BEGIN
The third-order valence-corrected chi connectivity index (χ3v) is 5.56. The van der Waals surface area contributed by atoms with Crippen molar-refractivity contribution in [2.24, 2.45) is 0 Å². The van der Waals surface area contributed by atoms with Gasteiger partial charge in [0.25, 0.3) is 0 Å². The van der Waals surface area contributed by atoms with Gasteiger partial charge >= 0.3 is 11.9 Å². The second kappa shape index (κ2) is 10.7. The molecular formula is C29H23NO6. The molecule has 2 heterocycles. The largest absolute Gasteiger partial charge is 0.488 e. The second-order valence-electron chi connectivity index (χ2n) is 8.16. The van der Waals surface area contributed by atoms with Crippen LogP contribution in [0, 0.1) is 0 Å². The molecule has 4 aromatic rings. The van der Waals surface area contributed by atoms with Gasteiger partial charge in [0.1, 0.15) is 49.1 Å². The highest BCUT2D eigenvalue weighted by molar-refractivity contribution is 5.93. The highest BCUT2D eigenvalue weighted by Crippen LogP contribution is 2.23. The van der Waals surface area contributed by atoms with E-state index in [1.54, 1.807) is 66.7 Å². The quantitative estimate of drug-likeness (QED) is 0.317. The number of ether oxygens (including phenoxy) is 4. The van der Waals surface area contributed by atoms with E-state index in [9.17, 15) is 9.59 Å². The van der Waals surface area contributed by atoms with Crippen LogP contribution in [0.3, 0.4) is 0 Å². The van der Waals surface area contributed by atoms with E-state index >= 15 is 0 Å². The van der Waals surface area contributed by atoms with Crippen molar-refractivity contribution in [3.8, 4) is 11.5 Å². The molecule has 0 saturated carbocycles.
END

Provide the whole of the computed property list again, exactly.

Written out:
The third-order valence-corrected chi connectivity index (χ3v) is 5.56. The van der Waals surface area contributed by atoms with Crippen molar-refractivity contribution in [2.24, 2.45) is 0 Å². The van der Waals surface area contributed by atoms with Gasteiger partial charge in [0.25, 0.3) is 0 Å². The van der Waals surface area contributed by atoms with Gasteiger partial charge >= 0.3 is 11.9 Å². The second kappa shape index (κ2) is 10.7. The molecular formula is C29H23NO6. The molecule has 2 heterocycles. The largest absolute Gasteiger partial charge is 0.488 e. The second-order valence-electron chi connectivity index (χ2n) is 8.16. The van der Waals surface area contributed by atoms with Crippen LogP contribution in [0, 0.1) is 0 Å². The molecule has 4 aromatic rings. The van der Waals surface area contributed by atoms with Gasteiger partial charge in [0.1, 0.15) is 49.1 Å². The highest BCUT2D eigenvalue weighted by molar-refractivity contribution is 5.93. The highest BCUT2D eigenvalue weighted by Crippen LogP contribution is 2.23. The van der Waals surface area contributed by atoms with E-state index in [1.54, 1.807) is 66.7 Å². The quantitative estimate of drug-likeness (QED) is 0.317. The number of ether oxygens (including phenoxy) is 4. The van der Waals surface area contributed by atoms with E-state index in [9.17, 15) is 9.59 Å². The van der Waals surface area contributed by atoms with Crippen LogP contribution in [0.3, 0.4) is 0 Å². The van der Waals surface area contributed by atoms with E-state index >= 15 is 0 Å². The van der Waals surface area contributed by atoms with Crippen molar-refractivity contribution in [3.8, 4) is 11.5 Å². The molecule has 0 saturated carbocycles.